Mac: unlike Microsoft, Apple did decide to pay royalty fees for Helvetica and it’s installed as a standard font on all Apple computers. Helvetica is an excellent choice for a presentation font. Windows automatically replaces Helvetica to Arial. Apple itself uses the font Myriad Pro in its presentations. It looks good, but they run the risk of font replacement, since it is not installed on Windows computers.

iPad: the latest version of iOS includes a fairly rich set of fonts. You can check the web site for a complete list. If you are working within the Apple ecosystem, pick your standard font from this list to ensure your presentation can show up nicely on both Mac and mobile device.

No Comic Sans please


Comic Sans has been profusely used in children’s party invitations and secondhand car ads. Your presentation will inevitably resemble these too if you chose to use this font.


Its worth considering these fonts for your presentation, but remember to first check if you like their appearance on mobile devices.

  • Century Gothic, a light and elegant font.
  • Franklin Gothic, includes a good narrow variety.
  • Verdana, very clear for screens, but is very wide and less efficient.

If you cannot decide on a font, use to display a string of text styled in the variety of fonts installed on your computer.


If you decided to go for custom fonts, you have the entire universe of font possibilities at your disposal. Still, its advisable to exercise restraint. Custom fonts I use most frequently include different weights of Helvetica, with medium for body text, and bold condensed weight for headlines.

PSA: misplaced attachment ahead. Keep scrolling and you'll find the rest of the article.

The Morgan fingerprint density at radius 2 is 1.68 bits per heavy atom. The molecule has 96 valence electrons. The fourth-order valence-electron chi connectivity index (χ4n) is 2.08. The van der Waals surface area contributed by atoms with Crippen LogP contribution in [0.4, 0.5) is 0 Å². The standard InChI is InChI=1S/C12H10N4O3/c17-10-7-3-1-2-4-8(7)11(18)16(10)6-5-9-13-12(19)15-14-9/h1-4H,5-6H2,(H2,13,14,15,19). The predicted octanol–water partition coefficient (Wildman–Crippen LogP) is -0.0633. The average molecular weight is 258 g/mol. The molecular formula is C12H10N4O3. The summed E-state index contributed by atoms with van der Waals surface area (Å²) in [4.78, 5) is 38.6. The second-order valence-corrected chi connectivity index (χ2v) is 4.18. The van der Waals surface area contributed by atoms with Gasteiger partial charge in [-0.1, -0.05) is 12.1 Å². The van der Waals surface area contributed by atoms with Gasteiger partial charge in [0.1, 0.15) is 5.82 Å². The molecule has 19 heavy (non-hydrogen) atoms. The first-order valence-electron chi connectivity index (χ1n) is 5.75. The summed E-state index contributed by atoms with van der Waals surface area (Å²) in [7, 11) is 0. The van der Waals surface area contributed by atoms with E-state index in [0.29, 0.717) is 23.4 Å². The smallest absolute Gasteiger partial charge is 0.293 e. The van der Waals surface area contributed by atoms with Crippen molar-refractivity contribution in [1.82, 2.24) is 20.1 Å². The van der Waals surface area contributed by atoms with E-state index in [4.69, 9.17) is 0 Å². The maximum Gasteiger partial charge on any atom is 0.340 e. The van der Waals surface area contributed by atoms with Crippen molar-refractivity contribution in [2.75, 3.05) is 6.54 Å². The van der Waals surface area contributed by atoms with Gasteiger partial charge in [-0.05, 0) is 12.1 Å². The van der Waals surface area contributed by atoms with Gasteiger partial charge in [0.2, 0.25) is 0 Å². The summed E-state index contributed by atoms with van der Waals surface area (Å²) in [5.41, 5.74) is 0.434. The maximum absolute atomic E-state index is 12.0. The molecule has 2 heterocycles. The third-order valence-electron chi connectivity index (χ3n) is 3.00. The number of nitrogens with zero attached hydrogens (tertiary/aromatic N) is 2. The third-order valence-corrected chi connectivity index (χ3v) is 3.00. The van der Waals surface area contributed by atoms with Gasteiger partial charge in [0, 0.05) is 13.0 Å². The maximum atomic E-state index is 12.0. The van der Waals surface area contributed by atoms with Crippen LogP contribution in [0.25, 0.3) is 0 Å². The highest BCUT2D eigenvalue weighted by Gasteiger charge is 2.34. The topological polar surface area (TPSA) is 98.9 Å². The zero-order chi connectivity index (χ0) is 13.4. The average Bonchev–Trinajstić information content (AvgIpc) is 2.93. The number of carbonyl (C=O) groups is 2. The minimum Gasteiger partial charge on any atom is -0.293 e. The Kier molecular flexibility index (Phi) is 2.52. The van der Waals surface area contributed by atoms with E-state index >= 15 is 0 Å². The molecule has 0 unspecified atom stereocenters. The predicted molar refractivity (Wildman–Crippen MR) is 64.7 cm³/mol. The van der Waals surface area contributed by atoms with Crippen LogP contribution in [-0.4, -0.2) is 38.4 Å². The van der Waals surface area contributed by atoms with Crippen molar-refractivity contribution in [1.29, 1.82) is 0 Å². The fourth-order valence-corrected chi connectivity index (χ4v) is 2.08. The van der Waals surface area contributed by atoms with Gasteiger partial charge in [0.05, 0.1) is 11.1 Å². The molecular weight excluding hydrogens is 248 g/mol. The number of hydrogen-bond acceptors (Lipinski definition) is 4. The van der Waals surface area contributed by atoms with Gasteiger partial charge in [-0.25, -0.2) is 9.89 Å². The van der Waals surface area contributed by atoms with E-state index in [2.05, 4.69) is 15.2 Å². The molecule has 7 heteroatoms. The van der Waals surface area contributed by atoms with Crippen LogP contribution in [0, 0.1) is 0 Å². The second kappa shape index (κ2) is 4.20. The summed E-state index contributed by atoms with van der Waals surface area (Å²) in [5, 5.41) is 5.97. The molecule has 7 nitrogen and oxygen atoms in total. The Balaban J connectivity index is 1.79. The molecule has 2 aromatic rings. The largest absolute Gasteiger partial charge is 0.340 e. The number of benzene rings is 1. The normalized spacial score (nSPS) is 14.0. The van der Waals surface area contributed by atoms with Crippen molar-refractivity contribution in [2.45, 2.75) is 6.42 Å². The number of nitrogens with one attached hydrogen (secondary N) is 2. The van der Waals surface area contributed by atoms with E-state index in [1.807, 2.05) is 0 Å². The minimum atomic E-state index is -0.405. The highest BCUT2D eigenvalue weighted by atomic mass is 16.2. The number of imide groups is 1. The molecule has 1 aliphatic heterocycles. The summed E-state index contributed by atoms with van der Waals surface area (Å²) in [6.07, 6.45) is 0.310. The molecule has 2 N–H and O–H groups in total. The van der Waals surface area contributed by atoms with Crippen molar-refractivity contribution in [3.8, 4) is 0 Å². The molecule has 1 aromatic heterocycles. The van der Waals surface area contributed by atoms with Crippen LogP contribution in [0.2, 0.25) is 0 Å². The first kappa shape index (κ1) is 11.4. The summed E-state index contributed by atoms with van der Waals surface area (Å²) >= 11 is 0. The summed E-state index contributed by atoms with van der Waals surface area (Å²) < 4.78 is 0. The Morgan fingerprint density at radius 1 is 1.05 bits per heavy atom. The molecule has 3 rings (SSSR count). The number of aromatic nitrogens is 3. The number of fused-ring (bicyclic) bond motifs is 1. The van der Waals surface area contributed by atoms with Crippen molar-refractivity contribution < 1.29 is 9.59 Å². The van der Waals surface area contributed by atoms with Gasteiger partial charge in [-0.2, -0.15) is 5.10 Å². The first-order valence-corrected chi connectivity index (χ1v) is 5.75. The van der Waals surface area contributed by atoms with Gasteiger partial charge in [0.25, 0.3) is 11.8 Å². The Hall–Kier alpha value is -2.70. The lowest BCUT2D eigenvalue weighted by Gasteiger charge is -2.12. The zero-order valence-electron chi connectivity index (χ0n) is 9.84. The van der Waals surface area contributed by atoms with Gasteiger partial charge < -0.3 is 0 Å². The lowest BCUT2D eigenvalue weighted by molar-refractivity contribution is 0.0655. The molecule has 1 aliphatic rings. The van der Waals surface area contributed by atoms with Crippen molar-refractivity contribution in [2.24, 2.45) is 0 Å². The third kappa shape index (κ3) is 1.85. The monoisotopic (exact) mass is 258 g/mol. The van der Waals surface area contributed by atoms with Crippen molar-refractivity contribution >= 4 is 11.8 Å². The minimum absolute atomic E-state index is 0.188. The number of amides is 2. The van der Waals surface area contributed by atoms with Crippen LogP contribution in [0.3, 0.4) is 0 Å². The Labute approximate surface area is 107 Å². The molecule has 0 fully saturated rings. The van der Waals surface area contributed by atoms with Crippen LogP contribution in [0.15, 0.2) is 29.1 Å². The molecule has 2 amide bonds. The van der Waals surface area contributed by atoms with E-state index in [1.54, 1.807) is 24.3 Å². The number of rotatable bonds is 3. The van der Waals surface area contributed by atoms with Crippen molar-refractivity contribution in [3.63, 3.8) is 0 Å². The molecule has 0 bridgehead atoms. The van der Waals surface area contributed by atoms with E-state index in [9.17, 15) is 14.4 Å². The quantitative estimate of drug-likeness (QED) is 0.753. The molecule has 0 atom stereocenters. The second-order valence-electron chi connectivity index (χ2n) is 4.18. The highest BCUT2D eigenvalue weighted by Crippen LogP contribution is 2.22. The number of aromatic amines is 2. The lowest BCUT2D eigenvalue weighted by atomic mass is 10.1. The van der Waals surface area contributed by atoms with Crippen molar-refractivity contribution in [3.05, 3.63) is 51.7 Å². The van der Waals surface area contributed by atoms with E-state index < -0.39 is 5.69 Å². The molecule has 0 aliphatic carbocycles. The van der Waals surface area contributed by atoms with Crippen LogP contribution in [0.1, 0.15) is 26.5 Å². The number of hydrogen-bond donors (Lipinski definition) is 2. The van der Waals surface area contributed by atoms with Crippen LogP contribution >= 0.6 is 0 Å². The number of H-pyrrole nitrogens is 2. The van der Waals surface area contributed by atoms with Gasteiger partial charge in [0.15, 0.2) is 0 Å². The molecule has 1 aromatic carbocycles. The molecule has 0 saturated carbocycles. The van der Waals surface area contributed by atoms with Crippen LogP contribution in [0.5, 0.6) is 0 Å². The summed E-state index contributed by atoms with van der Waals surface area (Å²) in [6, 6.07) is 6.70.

With Arial, the problem is not so much its shape being somewhat less elegant than Helvetica. It’s the fact that it only comes in very limited weights, regular and bold, and correctly choosing the weight of a font has the biggest affect on the visual appearance of your text.

For a more industrial look for your presentation, try setting headlines in the all-caps Beebas Neue, a free open source font, or League Gothic for a narrower setting.

You cannot go wrong with these classics


This last century has introduced a number of fonts considered classics by professional print designers. Here is a partial list that will look good in a presentation design.

  • Helvetica Neue, and Helvetica Neue Condensed.
  • Frutiger, a predecessor of Helvetica, designed for airport signage.
  • Futura, going back to the Bauhaus movement, also look at the Condensed Extra Bold variety which I use for the Idea Transplant logo. Futura is great mainly in all-caps.
  • Gill Sans, the original font of the London underground.
  • Meta, very legible on screens.
  • Myriad Pro, the corporate font of Apple, applied in all their communication.
  • Optima, somewhere in between a serif and a sans serif, very elegant yet less legible on screens.
  • Univers, a classic similar to Helvetica, which also comes in endless amounts of weights.

There are many books about fonts and typography. The mother of all such books is the Font Book, weighing some 3kg. Luckily, an iPad version has become available. Weighs a lot less and affordable a lot more.

And now for something completely different